- Paul Sherman/Daily
By Stephen J. Nesbitt, Daily Sports Editor
Published March 17, 2013
KALAMAZOO — It’s on to Detroit.
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With the NCAA men’s basketball bracket announced, the Michigan fanbase will descend en masse on the Motor City this week to watch both the men’s basketball and hockey teams duel in their respective last-chance, single-elimination games.
Somehow the scripts have been reversed, though, as these two teams travel to Detroit on completely opposite trajectories. One team captivated the nation, then limped to the finish line; the other found new ways to reach rock bottom all season, then caught fire at the last minute.
A downward spiral; a precipitous climb. Stock up, stock down. Welcome to the madness of March, my friends.
Go Blue. It’s a verb now, apparently.
As he started down the hallway after Michigan’s 4-3 victory over Western Michigan on Friday night, senior alternate captain Lee Moffie, sporting a goatee like the rest of the defensemen, turned back to a pack of reporters and gave a rousing “Go Blue.” Then, he made a confession.
“Our team is going blue a little too hard right now,” Moffie said.
Now, do remember that this is coming from the man that Michigan coach Red Berenson earlier this season called “gregarious and outrageous.” But maybe there’s something to this “going blue” business.
True, it really doesn’t make sense. But if we’re here to judge rallying cries, I’d take the hockey team’s new motto over the men’s basketball team’s “WE ON” any day. Come on, people.
A little Elmer’s glue, some binder twine and a new twist on a well-worn motto were the recipe that patched together this upstart Michigan hockey team. A month ago, facing the harsh reality that the Wolverines would miss the NCAA Tournament for the first time since 1989-90, Michigan readjusted its season goal: Reach the Joe.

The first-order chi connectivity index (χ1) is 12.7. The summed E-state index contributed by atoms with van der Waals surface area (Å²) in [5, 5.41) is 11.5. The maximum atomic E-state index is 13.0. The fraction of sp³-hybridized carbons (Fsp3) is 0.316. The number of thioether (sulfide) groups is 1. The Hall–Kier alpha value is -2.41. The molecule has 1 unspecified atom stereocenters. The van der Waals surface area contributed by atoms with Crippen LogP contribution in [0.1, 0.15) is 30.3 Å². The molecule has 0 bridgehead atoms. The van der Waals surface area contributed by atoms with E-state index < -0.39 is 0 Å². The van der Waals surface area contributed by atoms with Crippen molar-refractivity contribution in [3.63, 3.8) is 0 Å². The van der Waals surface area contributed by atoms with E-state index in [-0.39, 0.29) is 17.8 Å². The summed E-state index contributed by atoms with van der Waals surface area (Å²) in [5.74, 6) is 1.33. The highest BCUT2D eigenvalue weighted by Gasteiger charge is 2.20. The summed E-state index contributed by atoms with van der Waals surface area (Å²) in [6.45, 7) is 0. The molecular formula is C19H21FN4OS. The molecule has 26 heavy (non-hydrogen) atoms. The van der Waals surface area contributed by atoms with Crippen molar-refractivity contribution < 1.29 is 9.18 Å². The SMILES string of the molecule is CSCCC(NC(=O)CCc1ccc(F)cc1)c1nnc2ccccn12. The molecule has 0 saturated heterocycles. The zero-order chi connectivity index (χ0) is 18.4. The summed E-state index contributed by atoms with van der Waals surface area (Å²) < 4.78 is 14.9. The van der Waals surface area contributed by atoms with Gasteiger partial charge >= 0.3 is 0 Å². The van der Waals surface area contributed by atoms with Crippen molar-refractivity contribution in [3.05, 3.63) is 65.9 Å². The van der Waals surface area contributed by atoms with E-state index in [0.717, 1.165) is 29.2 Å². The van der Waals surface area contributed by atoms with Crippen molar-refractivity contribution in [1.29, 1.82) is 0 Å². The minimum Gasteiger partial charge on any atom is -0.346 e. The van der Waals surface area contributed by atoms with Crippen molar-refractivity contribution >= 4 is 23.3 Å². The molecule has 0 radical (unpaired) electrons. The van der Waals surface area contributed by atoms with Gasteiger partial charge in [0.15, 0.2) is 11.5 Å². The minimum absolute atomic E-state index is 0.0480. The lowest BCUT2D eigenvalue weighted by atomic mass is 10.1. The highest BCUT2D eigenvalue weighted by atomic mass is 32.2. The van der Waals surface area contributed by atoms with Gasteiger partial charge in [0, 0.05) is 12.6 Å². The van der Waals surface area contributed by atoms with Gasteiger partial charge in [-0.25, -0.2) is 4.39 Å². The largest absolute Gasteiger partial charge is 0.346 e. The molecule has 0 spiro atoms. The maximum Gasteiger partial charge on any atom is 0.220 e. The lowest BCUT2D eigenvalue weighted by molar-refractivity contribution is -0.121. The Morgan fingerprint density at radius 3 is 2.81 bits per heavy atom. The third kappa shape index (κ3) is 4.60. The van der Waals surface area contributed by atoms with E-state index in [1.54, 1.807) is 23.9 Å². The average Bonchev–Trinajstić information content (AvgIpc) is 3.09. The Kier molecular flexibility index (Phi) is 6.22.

It’s been night and day since then.
Before, it was a broken team playing selfish hockey. Now, the Wolverines have won eight consecutive games, and, with a dominant road sweep of Western Michigan in the CCHA quarterfinals over the weekend, they’ve punched their ticket to the semifinals at Joe Louis Arena.
“It’s always been Michigan,” Berenson said. “Our stock’s been going up and down like General Motors.”
Good man, that Red Berenson, and still quick — with a clever Detroit reference to boot, as Michigan will be facing off with Miami on Saturday night at the Joe, less than a mile from the General Motors headquarters. I reckon he’s been going blue longer than most of us have been alive. Don’t bet against his red-hot icers.
An EMS worker watched the Michigan-Western Michigan from the behind the glass of the Zamboni entrance at Lawson Ice Arena in Kalamazoo. After the Wolverines poured in four unanswered goals in the second period on Saturday, he gave a smile. He turned to his left and looked up into the stands, where a group of students were waving a massive Michigan flag in enemy territory.
“Do you go to Michigan?” he asked. They nodded. He pulled back his black EMS vest to reveal a large, gold ‘M’ pin on his undershirt.
He is proud now, not like when Michigan came to town back in January. He, too, is going blue.
Well, this was the plan all along for Beilein and Co., wasn’t it?
Buzz through the regular season; take a swipe at the regular-season Big Ten title; never drop out of the top-10 in the national rankings. Sounds like a downright delicious season.
But here’s the thing. The Michigan men’s basketball team isn’t spanking teams anymore. The highlight slams and alley-oops are intermixed with sloppy turnovers and missed threes.
The Big Ten is a man’s league, and Michigan got worked over pretty good a few times. That 21-1 record slipped to 26-7 pretty quickly, and painfully.
But the NCAA Tournament is a different animal. And now it’s time for the Wolverines and Jackrabbits to tangle in Michigan’s backyard — The Palace at Auburn Hills. The hometown boys are already 11-point favorites, but that means little, especially during the Big Dance.
Michigan was a team with Final Four expectations, but the ceiling for this team appears far lower than it did a month or two ago.